and the leader of our own party blocked a vote on Kate’s law. CRUZ: President Obama has talked about fundamentally transforming this country. great. A majority of the candidates on this stage have supported amnesty. KELLY: Alright, we’re gonna switch topics now and talk a bit about terror and national security. Governor Christie. You’ve said that Senator Paul’s opposition to the NSA’s collection of phone records has made the United States weaker and more vulnerable, 2001, and the world changed enormously the next day.
We lost friends of ours in the Trade Center that day. at her office, for seven years in my office, As president, may I respond? and I will continue to stand for the Bill of Rights. Megyn, but less records from other people.” How are you supposed to know, Megyn?
CHRISTIE: What are you supposed to… PAUL: Use the Fourth Amendment! CHRISTIE: When you — you know, senator… (CROSSTALK) KELLY: Governor Christie, make your point. senator, you can say things like that. (APPLAUSE) When you’re responsible for protecting the lives of the American people, CHRISTIE: …is to make sure that you use the system (ph) the way it’s supposed to work. you got a warrant from a judge. and that’s what I fought to end.
you know, unlike what you’re doing by cutting speeches on the floor of the Senate, I want to move on, because I have — we’re gonna get to you, governor, but I — I really wanna get to a Facebook questioner. And one of the best things we can do is get the government out of the way, just like I did in Wisconsin. and you say that some of the candidates here on the stage are lying. Is he lying?
CHRISTIE: No, They don’t need that Social Security check. it will bankrupt our country, would be breaking a promise to the American people, save Medicare, Please explain to Governor Christie how that would work, Nobody in this country is on Social Security because they made the decision when they were starting work at 14 that they wanted to trust some of their money with the government. if person goes to 65, It’s always that the government figures that they can do this off the backs of people, and I just think it’s fundamentally lying to people and stealing from them.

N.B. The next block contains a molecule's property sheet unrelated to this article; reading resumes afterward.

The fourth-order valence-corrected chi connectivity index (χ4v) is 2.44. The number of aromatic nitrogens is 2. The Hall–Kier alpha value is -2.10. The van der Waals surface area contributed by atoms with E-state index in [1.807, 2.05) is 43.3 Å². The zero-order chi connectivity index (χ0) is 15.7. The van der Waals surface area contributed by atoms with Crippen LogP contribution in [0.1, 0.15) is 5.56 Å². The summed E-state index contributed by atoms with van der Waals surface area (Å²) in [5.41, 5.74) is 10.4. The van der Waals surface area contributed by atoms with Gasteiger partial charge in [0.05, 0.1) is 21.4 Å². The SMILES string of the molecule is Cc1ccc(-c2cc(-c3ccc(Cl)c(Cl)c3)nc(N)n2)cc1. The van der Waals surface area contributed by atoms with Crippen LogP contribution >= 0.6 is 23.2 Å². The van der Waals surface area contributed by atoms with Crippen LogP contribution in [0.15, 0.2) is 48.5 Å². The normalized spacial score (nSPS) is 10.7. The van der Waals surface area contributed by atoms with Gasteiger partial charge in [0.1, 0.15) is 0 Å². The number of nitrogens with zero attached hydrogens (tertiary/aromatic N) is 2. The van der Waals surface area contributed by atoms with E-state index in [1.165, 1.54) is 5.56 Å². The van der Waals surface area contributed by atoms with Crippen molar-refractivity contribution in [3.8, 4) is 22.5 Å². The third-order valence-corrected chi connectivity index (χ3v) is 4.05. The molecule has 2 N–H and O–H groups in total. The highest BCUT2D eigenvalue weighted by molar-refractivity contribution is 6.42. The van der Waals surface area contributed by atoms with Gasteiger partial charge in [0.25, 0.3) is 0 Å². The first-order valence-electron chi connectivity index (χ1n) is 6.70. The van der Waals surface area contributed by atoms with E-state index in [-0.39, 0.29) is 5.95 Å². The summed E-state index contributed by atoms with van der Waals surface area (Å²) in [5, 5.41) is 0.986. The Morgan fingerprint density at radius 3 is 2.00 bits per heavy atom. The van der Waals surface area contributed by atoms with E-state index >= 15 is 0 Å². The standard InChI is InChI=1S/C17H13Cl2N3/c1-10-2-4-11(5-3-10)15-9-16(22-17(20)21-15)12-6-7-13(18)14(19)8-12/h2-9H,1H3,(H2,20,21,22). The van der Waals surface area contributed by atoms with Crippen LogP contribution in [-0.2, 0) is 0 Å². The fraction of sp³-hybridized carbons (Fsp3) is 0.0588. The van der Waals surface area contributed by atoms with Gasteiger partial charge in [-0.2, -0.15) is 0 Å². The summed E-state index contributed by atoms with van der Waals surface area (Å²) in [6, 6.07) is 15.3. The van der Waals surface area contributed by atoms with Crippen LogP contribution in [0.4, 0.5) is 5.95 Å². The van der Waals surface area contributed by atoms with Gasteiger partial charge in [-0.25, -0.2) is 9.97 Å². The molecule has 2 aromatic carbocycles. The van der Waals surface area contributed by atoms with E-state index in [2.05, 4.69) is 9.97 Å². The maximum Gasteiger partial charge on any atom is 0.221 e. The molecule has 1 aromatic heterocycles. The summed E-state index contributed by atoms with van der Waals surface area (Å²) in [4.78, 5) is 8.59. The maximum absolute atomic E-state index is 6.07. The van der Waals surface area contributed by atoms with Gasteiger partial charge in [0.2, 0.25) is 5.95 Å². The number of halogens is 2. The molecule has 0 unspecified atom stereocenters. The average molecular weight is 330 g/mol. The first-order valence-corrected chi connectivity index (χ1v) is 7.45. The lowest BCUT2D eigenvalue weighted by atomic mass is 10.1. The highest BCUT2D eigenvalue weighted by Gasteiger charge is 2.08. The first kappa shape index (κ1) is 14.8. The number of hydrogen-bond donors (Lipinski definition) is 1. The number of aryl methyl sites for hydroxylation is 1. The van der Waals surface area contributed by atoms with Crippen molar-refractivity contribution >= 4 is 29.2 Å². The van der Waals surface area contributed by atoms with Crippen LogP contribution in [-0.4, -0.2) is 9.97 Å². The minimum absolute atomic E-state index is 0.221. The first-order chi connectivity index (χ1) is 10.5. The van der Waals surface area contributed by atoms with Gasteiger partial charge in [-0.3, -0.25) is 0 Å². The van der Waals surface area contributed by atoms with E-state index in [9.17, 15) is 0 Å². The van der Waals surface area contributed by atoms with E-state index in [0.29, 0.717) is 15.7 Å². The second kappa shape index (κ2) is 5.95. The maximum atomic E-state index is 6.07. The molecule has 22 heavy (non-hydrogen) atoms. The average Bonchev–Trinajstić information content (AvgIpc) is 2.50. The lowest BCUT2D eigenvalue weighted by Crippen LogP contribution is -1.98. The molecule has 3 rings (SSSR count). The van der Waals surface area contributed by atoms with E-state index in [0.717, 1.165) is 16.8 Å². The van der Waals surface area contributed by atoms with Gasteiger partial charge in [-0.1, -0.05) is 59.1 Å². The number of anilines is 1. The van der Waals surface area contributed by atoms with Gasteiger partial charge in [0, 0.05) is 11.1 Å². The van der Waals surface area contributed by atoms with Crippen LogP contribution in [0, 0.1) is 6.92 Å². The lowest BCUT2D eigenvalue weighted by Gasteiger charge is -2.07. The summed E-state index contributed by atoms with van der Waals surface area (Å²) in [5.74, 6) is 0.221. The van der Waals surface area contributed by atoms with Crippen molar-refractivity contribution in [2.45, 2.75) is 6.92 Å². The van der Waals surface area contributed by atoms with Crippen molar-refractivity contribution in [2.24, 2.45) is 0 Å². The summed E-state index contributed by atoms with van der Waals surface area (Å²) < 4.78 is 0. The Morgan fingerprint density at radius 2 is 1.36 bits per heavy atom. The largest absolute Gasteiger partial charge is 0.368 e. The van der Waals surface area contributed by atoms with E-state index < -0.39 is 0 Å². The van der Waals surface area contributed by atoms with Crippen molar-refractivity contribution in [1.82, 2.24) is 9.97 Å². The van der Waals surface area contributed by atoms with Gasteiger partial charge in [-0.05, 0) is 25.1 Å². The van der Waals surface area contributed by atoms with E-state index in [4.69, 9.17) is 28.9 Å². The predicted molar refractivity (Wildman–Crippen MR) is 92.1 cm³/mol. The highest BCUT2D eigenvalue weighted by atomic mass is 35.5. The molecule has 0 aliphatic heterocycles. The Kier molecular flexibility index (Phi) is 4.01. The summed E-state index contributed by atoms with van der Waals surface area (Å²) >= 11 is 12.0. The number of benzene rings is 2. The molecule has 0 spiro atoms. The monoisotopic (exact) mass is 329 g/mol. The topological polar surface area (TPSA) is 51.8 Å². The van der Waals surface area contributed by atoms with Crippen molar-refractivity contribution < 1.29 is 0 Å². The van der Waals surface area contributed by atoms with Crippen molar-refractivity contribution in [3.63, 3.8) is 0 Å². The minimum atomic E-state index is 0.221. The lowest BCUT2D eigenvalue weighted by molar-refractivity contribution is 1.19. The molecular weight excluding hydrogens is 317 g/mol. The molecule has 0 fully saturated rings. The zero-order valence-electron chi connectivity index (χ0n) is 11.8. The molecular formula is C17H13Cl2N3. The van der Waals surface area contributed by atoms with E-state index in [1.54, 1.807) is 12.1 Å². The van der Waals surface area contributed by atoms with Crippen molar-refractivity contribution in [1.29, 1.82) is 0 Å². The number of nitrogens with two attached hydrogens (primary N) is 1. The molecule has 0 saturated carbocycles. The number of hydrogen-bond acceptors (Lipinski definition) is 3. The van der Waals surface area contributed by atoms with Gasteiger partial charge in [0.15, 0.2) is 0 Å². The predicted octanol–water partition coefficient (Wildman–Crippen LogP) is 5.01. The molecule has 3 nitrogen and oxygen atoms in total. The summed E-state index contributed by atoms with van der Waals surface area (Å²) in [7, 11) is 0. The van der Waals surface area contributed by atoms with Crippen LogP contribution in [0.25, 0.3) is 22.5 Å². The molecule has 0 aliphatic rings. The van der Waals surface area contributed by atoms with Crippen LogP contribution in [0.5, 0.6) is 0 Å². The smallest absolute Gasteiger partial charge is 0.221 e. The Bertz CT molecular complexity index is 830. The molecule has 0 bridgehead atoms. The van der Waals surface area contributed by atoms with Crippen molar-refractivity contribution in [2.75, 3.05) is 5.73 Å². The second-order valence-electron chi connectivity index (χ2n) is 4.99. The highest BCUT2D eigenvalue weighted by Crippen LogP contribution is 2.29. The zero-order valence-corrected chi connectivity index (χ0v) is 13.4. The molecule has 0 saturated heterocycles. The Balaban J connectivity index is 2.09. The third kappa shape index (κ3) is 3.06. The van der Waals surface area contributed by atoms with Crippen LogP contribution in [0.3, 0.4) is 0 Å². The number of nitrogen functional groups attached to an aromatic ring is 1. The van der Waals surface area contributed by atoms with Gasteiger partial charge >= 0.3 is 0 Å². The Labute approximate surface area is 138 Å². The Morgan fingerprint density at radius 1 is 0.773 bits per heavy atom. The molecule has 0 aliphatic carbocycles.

(APPLAUSE) CHRISTIE: Chris… WALLACE: …Thirty seconds. I don’t disagree with ending Congress’ retirement program. and I don’t disagree with that. The lying and stealing has already occurred. that’s worth about, and we need a strong leader to tell the truth and fix… WALLACE: …Alright, this is it. HUCKABEE: Well, The people who get wages is declining dramatically. Most of the income in this country is made by people at the top who get dividends and — and capital gains.
(APPLAUSE) WALLACE: All right. (APPLAUSE) WALLACE: Mr. KELLY: (OFF MIKE) Sounds like somebody’s a little R-rated. you talk a lot about how you are the person on this stage to grow the economy. casinos and hotels, In 2011, you told Forbes Magazine this: “I’ve used the laws of the country to my advantage. Question sir, with that record, the chapter laws.
TRUMP: Excuse me, but virtually every person that you read about on the front page of the business sections, when somebody else uses those laws, And I’m very proud of the job I did. hundreds and hundreds of deals. And frankly, so has everybody else in my position. lenders to your company lost over $1 billion and more than 1, I… WALLACE: Is that the way that you’d run the country? these lenders aren’t babies.
(LAUGHTER) (APPLAUSE) You know, I mean you’re living in a world of the make-believe, every company virtually in Atlantic City went bankrupt. (LAUGHTER) Every company. I had the good sense, and I’ve gotten a lot of credit in the financial pages, Very, very proud of it. Senator Rubio,000 people sent us questions about the economy and jobs on Facebook.